Ports and Stops on the
Maritime Incense Route
 
Sumhuram
Cane
Aden
Muza
Berinece
Philotera
Myos Hormos
Leuce Kome
Alia
Hawara
Gryn
Ayl
Rekem, (Petra)
Sela
Wadi Arabah
Wadi Fiqreh
Obodat
Ruheiba
Elusa
Gaza (Jenysos)
Alexandria

Further Information
Who were the ancient Arab Sea Traders?
Southern Arabia
Ancient Sailing and Navigation
History & Construction of the Dhow
Camels
Parallel Maritime Histories
The Incense Road

Myos Hormos

For many years the location of the northern Egyptian port on the Red Sea was unknown. Ancient historians like Strabo and the writer of The Periplus of the Erythraean Sea' gave us know clue to it's exact location. The ancient historian Strabo tell us:

Next is Myus Hormus, which is also called Aphrodite's Hormus, it is a large harbor with an oblique entrance. In front are three islands; two are covered with olive trees, and one (the third) is less shaded with trees, and abounds with guinea-fowls. ( Geography, c. 22 CE XVI.iv.4-17)

For many years it was thought to be located in the Gulf of Suez. However, in 1993 it was discovered that it was really located at Quseir. The site of Quseir al-Qadim (old Quseir) lies 8 km north of the modern town of Quseir. It was the subject of exploratory excavations between 1978 and 1982 (Whitcomb and Johnson 1979; 1982a,b), when it was thought to be the relatively minor Roman port of Leucos Limen.

In 1993, researchers from the University of South Hampton suggested that old Quseir was in reality the site of Myos Hormos. This port was a hub for trade during the Ptolemaic and Roman periods and was engaged in trade with India and perhaps China. It was by any standards one of the great trading centers of the ancient world. It was through Myos Hormos and its sister port Berenike that Rome obtained luxury items from the Orient, such as spices, silks and pearls in exchange for goods such as wines, fine pottery, glass and textiles.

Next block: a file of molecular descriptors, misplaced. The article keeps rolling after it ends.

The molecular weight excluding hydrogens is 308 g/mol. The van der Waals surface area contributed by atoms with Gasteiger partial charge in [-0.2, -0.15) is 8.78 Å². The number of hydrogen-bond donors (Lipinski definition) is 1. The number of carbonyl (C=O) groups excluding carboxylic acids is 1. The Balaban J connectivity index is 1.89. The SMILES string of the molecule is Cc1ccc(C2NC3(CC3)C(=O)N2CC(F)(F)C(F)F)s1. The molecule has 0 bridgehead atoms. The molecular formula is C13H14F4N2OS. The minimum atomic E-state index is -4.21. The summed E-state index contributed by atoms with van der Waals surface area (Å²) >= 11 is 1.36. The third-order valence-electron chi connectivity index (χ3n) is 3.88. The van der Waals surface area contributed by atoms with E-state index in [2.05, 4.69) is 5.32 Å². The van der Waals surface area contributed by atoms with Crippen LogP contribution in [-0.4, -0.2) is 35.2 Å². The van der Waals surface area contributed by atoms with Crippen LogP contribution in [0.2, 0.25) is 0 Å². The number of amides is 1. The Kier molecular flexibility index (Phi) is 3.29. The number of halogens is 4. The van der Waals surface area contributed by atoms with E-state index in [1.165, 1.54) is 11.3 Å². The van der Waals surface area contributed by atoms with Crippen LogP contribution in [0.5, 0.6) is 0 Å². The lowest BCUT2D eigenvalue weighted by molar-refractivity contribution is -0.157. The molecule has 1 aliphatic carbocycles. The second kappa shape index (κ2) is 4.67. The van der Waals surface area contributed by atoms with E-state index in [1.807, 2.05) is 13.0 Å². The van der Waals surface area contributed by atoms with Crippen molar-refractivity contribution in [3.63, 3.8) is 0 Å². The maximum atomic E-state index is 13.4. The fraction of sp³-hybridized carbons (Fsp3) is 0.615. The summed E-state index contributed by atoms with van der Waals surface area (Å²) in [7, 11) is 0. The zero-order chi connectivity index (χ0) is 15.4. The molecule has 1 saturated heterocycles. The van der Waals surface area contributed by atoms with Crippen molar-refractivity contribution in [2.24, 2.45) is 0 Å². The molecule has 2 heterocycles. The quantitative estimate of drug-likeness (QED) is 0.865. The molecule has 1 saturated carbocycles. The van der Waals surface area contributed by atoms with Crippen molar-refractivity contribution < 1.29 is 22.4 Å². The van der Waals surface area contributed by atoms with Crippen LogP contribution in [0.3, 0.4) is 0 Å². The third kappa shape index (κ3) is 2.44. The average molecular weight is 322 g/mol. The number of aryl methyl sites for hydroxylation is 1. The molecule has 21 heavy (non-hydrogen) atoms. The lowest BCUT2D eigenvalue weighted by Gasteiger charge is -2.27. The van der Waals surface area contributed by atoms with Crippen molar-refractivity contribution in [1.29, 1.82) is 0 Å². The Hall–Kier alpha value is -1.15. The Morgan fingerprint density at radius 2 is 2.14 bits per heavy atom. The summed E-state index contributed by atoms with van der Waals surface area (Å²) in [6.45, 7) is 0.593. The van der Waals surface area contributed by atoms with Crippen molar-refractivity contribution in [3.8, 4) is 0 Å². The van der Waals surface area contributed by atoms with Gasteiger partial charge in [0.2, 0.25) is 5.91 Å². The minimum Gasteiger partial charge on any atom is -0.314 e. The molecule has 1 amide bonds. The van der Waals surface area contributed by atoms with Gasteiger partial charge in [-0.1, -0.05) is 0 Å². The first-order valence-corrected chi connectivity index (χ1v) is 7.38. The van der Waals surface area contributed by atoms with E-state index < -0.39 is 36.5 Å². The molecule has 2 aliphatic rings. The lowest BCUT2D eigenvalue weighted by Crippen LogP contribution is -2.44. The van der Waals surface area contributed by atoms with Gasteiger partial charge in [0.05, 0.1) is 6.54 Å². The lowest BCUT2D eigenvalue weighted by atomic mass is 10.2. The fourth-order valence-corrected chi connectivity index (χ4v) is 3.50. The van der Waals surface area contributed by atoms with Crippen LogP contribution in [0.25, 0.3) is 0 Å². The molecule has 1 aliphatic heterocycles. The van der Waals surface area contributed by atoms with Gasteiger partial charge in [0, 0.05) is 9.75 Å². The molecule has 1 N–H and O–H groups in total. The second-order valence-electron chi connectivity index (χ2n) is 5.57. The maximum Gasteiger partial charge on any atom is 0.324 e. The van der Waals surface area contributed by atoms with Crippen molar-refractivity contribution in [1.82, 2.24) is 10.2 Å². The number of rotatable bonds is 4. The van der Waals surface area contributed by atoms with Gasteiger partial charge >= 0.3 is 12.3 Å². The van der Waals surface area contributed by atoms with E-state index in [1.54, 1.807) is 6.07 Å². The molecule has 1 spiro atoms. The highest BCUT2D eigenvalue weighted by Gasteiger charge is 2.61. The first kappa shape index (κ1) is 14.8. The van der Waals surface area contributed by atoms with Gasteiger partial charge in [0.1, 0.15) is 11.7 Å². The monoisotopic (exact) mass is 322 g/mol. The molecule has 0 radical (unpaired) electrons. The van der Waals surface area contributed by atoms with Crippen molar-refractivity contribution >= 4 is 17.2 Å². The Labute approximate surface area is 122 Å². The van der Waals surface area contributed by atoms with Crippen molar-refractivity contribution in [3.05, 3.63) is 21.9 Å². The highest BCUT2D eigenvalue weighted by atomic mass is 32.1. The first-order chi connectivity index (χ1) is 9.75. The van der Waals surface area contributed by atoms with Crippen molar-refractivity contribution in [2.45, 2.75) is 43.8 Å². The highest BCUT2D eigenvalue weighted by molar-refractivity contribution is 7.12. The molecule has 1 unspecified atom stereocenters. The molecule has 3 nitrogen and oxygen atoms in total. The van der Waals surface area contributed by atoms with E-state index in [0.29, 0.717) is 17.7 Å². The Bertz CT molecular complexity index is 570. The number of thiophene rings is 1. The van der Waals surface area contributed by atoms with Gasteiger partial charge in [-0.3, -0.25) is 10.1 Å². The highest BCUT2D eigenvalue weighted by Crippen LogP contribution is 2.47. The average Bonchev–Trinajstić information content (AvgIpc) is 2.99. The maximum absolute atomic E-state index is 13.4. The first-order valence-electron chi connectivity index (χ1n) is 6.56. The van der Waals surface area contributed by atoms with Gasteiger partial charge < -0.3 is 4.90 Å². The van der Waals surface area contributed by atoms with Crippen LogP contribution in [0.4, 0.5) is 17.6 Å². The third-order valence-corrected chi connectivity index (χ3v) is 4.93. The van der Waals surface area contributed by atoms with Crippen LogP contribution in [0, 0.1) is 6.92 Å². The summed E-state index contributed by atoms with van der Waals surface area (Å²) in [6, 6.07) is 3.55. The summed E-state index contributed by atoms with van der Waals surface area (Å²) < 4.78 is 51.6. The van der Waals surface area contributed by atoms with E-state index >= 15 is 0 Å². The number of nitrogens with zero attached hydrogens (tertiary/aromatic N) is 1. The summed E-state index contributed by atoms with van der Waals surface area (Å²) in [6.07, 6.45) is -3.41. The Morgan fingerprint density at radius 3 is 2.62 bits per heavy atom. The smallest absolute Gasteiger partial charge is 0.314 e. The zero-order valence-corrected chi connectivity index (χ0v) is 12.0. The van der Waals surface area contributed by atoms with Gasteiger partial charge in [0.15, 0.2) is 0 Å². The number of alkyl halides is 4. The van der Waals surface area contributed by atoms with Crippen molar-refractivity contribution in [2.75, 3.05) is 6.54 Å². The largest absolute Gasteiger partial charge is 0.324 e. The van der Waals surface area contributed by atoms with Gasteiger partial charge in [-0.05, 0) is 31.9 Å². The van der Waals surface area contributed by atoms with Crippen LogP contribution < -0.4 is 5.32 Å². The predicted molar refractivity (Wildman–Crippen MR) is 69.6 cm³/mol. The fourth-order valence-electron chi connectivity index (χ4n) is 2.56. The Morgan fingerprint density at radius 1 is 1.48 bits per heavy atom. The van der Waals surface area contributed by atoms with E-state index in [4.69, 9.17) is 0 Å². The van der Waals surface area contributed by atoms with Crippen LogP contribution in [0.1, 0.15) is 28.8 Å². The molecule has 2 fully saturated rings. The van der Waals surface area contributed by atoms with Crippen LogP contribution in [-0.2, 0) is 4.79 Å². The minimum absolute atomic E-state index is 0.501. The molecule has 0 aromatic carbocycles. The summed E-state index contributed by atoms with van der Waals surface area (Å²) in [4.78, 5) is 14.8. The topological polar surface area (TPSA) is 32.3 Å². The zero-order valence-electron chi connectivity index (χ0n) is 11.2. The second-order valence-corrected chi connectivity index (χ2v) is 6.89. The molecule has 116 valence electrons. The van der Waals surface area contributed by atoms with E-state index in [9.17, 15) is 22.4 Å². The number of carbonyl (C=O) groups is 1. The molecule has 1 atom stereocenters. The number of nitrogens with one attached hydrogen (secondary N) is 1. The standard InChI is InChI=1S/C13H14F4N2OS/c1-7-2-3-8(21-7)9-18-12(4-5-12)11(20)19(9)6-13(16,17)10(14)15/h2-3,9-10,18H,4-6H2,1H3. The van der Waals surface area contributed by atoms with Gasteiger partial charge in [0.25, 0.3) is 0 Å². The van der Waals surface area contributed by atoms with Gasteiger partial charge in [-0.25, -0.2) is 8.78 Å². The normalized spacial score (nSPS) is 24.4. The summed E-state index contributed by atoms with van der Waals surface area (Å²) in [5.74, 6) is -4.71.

Then in 1994, ostraca from the French excavations on the road between Quseir and Qift, showed that beyond doubt, the port at the end of the road was indeed called Myos Hormos Since then archeological work has demonstrated that the road ends at Quseir al-Qadim (rather than Quseir) and amongst the ostraca recovered at the site was one bearing the name ‘Myos Hormos’. It seems inescapable that Quseir al-Qadim is Myos Hormos, a trading port renowned throughout the ancient world and today of immense importance to scholars in India, Egypt, the Mediterranean and beyond.

You can learn more about Myos Hormos through this link: http://www.arch.soton.ac.uk/Research/Quseir/